The student weekly of St. Olaf College
Manitou Messenger: Definitions a definitive success

Definitions a definitive success

By Cassie Clark
Contributing Writer
Friday, May 7, 2004

"Definitions," an original play written by Jess Plagens '04, ran April 30 and May 1 in Flaten Hall. The show was Plagens' senior seminar for her IDFA major, and she spent two years writing it. Her hard work paid off: "Definitions" was a delightful mix of the fine arts, combining theatre, music and art in stylish and creative ways.

The play focused on the trials of being a young adult in the 1990s. It combined an artistic journey with universal teen issues. With the shows brief monologues and 1990s hit music, it was a show to which college-age students could relate.

The plot was simple, yet engaging. It revolved around Nick Evans, a junior in high school who receives an all-expenses paid scholarship to go to Tillman School for the Arts. However, things do not turn out quite the way he planned. Between his dysfunctional family and the serious atmosphere of the intense art institute, Evans struggles to prove his artistic talent. In the end, he realizes that his true talent lies in his writing ability, and comes to terms with himself.

The ordeal of struggling to not feel like a failure is a universal feeling with which almost everyone can empathize, and the 90s classics further made the play one to which audience members could relate.

Plagens said that Evans was a very personal character for her. Plagens struggled with her own feelings of inadequacy when she first came to St. Olaf; she had planned to major in music, but did not make it into Manitou Singers. She has also wrestled with her artwork.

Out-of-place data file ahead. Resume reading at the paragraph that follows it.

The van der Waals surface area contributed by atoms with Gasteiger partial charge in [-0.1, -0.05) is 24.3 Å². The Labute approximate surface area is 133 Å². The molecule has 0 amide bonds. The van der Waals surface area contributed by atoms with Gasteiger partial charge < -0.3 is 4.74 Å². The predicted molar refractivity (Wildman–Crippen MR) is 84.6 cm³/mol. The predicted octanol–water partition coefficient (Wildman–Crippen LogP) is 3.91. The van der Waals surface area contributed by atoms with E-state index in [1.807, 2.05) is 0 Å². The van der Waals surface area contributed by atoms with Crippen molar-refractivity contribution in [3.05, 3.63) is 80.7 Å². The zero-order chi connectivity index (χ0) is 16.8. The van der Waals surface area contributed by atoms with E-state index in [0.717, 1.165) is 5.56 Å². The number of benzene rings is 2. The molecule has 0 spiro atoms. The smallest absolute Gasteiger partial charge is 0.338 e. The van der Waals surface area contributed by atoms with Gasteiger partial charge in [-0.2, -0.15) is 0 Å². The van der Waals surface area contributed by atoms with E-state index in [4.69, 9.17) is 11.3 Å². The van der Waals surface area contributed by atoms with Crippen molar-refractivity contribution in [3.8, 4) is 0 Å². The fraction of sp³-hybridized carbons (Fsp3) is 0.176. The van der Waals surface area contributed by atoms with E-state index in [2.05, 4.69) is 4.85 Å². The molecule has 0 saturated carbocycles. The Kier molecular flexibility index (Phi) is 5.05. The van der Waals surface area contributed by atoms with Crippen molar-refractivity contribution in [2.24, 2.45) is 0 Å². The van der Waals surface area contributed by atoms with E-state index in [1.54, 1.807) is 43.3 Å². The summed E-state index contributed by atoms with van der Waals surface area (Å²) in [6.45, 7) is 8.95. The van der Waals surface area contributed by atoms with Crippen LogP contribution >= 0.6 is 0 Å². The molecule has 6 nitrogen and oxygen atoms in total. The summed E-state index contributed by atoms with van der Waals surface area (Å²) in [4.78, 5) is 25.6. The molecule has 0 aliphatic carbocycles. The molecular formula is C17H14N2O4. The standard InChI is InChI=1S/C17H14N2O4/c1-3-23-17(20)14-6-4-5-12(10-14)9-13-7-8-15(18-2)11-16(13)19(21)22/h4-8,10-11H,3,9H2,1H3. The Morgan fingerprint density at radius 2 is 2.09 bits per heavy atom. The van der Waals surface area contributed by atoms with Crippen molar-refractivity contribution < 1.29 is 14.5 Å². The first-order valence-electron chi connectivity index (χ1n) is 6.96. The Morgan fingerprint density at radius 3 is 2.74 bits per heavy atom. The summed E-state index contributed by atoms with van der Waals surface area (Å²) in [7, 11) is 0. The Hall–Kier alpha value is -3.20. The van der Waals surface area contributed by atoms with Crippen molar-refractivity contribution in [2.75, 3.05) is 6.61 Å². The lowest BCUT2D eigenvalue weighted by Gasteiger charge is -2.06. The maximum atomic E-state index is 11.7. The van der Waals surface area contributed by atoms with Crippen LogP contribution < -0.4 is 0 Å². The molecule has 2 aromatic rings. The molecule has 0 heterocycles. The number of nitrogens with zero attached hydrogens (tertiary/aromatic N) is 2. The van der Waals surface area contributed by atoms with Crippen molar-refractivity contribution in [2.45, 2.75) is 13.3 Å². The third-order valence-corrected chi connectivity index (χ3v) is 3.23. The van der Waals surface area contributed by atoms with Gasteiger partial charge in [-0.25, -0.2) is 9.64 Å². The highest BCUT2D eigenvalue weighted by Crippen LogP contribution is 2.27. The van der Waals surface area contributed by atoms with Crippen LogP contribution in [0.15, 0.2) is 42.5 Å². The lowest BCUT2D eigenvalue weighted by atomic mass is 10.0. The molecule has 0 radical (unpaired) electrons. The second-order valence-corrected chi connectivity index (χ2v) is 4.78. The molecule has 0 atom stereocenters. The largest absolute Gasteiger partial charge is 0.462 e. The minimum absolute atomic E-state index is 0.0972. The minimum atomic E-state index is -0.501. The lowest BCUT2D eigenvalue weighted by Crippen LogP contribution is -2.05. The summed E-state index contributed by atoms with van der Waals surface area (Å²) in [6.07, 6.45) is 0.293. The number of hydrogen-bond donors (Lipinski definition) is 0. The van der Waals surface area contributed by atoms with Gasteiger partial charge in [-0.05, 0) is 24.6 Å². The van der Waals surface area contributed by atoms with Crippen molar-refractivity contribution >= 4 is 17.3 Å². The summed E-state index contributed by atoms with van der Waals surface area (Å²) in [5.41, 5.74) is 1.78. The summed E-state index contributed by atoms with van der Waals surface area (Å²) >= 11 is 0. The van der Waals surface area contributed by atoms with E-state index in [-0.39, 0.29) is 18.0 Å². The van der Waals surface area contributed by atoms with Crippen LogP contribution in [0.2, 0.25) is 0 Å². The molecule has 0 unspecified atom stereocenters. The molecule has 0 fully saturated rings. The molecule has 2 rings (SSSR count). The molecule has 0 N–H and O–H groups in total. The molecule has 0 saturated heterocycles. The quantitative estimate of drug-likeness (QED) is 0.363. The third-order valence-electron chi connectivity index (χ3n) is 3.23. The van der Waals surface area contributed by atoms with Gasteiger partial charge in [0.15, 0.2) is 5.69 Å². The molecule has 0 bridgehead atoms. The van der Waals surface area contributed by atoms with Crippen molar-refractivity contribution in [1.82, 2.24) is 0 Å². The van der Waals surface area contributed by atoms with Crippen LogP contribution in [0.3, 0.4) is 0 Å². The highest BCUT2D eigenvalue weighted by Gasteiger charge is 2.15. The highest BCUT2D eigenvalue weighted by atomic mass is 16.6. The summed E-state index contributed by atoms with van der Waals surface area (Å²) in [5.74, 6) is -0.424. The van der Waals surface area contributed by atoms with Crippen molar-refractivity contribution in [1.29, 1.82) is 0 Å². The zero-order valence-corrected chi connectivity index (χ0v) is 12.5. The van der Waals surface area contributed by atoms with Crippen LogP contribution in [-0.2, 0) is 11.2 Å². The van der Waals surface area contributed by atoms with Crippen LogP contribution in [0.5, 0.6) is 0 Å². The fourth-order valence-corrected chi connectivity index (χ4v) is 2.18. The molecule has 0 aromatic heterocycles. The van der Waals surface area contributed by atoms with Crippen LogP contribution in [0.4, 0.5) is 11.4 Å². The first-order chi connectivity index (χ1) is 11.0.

However, Plagens said that things worked out for the best in real life as well as in the play. "Theatre is my home because its the place where I can bring my other interests, including creative writing," she said.

She hoped that her play would make people laugh and create discussion about the arts and education.

Although the show was a student-directed production rather than a departmental show, there was no difference in the quality of the show.

"I always enjoy student productions because they allow me to do certain roles that I wouldnt necessarily get in department productions," actor Ted White 05 said. White played the aggressive professor Mr. Golding.

Actor Adam Anderson 05 also enjoys student-run productions. He said that the productions are more laid back and loves the "experimental feel" of the shows. Anderson played two characters, Evans comical younger brother, Andy, and the antagonist of the show, Chester.

There were several glitches in the show, most of them common problems that one might run into in theater productions. Several of the scene changes were abrupt, and a couple of the characters were overdramatized. However, instead of detracting from the performance, the overplay added gusto to the show. The only major problem was the seating arrangement, which made it difficult for some people to have a clear view of the stage.

In spite of these minor problems, "Definitions" stood out among other student-run productions as an original piece. A dramedy to which college students could easily relate, it was definitely worth the watch.

The Manitou Messenger is a student publication of St. Olaf College, Northfield, Minn. It is published weekly during the academic year except during vacations, exam periods and interim. The cost for one year's subscription is $45.00. Postage is paid in Northfield, Minnesota. Manitou Messenger
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